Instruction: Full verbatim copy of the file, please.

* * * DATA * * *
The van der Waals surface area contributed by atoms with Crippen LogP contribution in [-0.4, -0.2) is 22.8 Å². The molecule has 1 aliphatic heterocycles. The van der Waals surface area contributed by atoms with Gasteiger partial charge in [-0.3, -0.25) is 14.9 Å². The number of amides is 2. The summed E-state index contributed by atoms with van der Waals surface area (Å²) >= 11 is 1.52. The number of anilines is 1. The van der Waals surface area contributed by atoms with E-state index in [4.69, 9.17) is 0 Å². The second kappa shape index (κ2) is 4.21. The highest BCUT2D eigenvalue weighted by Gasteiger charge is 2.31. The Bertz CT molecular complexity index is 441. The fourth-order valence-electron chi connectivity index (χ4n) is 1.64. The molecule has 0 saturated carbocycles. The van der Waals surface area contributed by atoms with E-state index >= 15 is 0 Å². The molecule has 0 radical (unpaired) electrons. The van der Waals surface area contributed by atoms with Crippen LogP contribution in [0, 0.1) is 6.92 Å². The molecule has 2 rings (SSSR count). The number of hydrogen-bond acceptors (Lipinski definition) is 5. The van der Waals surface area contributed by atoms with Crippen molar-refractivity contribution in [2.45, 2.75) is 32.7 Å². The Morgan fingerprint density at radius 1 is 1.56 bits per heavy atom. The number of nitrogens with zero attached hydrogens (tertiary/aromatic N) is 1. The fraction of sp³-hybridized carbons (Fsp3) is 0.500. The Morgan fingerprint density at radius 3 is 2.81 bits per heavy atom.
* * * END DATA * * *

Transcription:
The van der Waals surface area contributed by atoms with Crippen LogP contribution in [-0.4, -0.2) is 22.8 Å². The molecule has 1 aliphatic heterocycles. The van der Waals surface area contributed by atoms with Gasteiger partial charge in [-0.3, -0.25) is 14.9 Å². The number of amides is 2. The summed E-state index contributed by atoms with van der Waals surface area (Å²) >= 11 is 1.52. The number of anilines is 1. The van der Waals surface area contributed by atoms with E-state index in [4.69, 9.17) is 0 Å². The second kappa shape index (κ2) is 4.21. The highest BCUT2D eigenvalue weighted by Gasteiger charge is 2.31. The Bertz CT molecular complexity index is 441. The fourth-order valence-electron chi connectivity index (χ4n) is 1.64. The molecule has 0 saturated carbocycles. The van der Waals surface area contributed by atoms with E-state index >= 15 is 0 Å². The molecule has 0 radical (unpaired) electrons. The van der Waals surface area contributed by atoms with Crippen LogP contribution in [0, 0.1) is 6.92 Å². The molecule has 2 rings (SSSR count). The number of hydrogen-bond acceptors (Lipinski definition) is 5. The van der Waals surface area contributed by atoms with Crippen molar-refractivity contribution in [2.45, 2.75) is 32.7 Å². The Morgan fingerprint density at radius 1 is 1.56 bits per heavy atom. The number of nitrogens with zero attached hydrogens (tertiary/aromatic N) is 1. The fraction of sp³-hybridized carbons (Fsp3) is 0.500. The Morgan fingerprint density at radius 3 is 2.81 bits per heavy atom.